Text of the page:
Amyris has already been mentioned and praised by mainstream beauty/shopping entities like Lucky magazine and Into the Gloss, and these endorsements make sense to me: Amyris smells "expensive" but not overwhelming, and it's very versatile (day-to-night, etc.). It's not as distinctive as some of the other fragrances in the collection, but it's probably one of the most approachable (although it's not as "fresh" as, say, Aqua Universalis). To me, Amyris feels paradoxically rich yet sheer, like an organza scarf in deep russet or bronze tones.

I still haven't purchased a full-size bottle of any Maison Francis Kurkdjian fragrance, but then again, my personal taste leans more towards the nostalgic and powdery and Rococo. However, I've thoroughly enjoyed my assorted samples, and I have bought the Aqua Universalis incense papers and some scented bubbles, and who knows, perhaps a set of the Elixir APOM Pour Femme lies in my future. 

Maison Francis Kurkdjian APOM Pour Femme ($175 for 70 ml) and Amyris Femme ($185 for 70 ml) are both Eau de Parfums. For purchasing information, see the listing for Maison Francis Kurkdjian under Perfume Houses.

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7 Comments

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  1. victoriaf says:

    I loved Amyris when I tried it recently, and in my notes I jotted down–the essence of summer, sun warmed hay and crushed flowers. Your description is tempting. Off to find my sample and wear it tonight.

    • Jessica says:

      V, I do hope you’ll enjoy it again and possibly review it for Bois de Jasmin soon! Despite its balsam-and-amber theme, it feels (to me) more like a summer-into-fall fragrance than a winter fragrance; you’re right, there’s something warm-weather about it!

  2. Thalia says:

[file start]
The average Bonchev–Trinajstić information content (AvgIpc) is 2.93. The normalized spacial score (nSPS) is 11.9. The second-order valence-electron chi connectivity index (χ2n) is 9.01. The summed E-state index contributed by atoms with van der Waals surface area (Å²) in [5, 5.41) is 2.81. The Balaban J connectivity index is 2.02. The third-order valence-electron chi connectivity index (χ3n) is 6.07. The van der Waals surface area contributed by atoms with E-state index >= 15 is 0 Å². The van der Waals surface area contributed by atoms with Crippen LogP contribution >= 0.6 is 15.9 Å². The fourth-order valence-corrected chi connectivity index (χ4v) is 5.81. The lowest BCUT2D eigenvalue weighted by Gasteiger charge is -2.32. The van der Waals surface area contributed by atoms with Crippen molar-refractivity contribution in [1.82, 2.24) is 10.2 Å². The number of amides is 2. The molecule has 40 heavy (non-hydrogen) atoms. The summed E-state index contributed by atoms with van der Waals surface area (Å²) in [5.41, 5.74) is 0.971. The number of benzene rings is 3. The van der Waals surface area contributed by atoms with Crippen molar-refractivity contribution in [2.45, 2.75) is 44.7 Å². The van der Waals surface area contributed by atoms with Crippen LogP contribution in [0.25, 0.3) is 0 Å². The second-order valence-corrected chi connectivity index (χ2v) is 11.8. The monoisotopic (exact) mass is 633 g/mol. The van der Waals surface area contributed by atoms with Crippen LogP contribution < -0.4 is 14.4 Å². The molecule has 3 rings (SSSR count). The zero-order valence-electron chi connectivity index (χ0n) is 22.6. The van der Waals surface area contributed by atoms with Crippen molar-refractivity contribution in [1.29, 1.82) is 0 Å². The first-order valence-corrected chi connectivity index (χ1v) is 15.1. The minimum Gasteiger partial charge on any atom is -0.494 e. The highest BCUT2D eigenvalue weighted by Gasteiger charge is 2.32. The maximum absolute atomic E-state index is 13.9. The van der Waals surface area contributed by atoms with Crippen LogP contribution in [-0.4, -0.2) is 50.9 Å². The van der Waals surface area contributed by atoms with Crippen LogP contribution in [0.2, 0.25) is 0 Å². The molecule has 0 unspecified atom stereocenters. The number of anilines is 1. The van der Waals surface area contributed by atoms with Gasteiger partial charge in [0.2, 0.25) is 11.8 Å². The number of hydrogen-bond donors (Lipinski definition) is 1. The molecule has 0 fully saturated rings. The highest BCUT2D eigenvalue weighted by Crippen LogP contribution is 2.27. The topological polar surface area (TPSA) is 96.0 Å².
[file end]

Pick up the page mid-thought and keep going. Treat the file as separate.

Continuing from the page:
These both sound so lovely! And apparently MFK has a great sample program, so I can find out first-hand — I have four 2-ml. sprays winging their way to me from Paris. I think with the Euro conversion it comes out to around $15 for a sample set.

    • Jessica says:

      Yes! The company is very smart about samples, too. I received MFK samples at two different department stores in NYC when I was buying other things at the fragrance counters. Nice!

  3. lucasai says:

    Jessica, count me in as one of those perfume bloggers that praised Amyris by Maison Francis Kurkdjian. I loved both Homme and Femme versions.

    • Jessica says:

      Hello! Well, it doesn’t surprise me much that perfume-specific bloggers like the line, but I somehow didn’t expect to see more beauty-oriented outlets taking an interest in Amyris—Lucky usually has to follow their advertisers’ lead, and Into the Gloss doesn’t cover fragrance much at all.

      I haven’t tried the Homme version yet!

  4. Andreea says:

    I bought Amyris after I had a sample. Now that I am trying to write more perfume reviews I have been sniffing around on Frédéric Malles scents, on several other “niche” stuff, but this one still impressed me most. It is outstanding, but also wearable, and really, really well amde and balanced.
    Of course I like weird stuff too, but perfumes you cannot wear are like art pieces you have to hide in your cupboard.
    So, thumbs up for MFK, though it’s said he hates bloggers – he does not need too. Well, if I could afford it, I would buy several of his bottles unsniffed.